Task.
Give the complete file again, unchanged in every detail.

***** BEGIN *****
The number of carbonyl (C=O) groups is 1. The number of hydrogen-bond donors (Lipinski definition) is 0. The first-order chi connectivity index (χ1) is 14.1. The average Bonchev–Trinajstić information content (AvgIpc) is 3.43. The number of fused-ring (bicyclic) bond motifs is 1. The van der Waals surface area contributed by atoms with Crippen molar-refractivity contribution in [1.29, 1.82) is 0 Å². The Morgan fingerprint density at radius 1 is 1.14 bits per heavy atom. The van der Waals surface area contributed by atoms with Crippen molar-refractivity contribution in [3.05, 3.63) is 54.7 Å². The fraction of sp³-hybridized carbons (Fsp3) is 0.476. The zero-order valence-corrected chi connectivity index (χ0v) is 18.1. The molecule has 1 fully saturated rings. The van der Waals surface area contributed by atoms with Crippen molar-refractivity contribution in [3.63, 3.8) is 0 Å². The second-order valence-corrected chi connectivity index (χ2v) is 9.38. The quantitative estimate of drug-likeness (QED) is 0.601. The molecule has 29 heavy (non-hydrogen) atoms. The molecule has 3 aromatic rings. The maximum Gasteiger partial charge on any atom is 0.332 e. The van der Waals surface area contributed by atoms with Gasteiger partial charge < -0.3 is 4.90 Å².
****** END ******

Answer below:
The number of carbonyl (C=O) groups is 1. The number of hydrogen-bond donors (Lipinski definition) is 0. The first-order chi connectivity index (χ1) is 14.1. The average Bonchev–Trinajstić information content (AvgIpc) is 3.43. The number of fused-ring (bicyclic) bond motifs is 1. The van der Waals surface area contributed by atoms with Crippen molar-refractivity contribution in [1.29, 1.82) is 0 Å². The Morgan fingerprint density at radius 1 is 1.14 bits per heavy atom. The van der Waals surface area contributed by atoms with Crippen molar-refractivity contribution in [3.05, 3.63) is 54.7 Å². The fraction of sp³-hybridized carbons (Fsp3) is 0.476. The zero-order valence-corrected chi connectivity index (χ0v) is 18.1. The molecule has 1 fully saturated rings. The van der Waals surface area contributed by atoms with Crippen molar-refractivity contribution in [3.63, 3.8) is 0 Å². The second-order valence-corrected chi connectivity index (χ2v) is 9.38. The quantitative estimate of drug-likeness (QED) is 0.601. The molecule has 29 heavy (non-hydrogen) atoms. The molecule has 3 aromatic rings. The maximum Gasteiger partial charge on any atom is 0.332 e. The van der Waals surface area contributed by atoms with Gasteiger partial charge < -0.3 is 4.90 Å².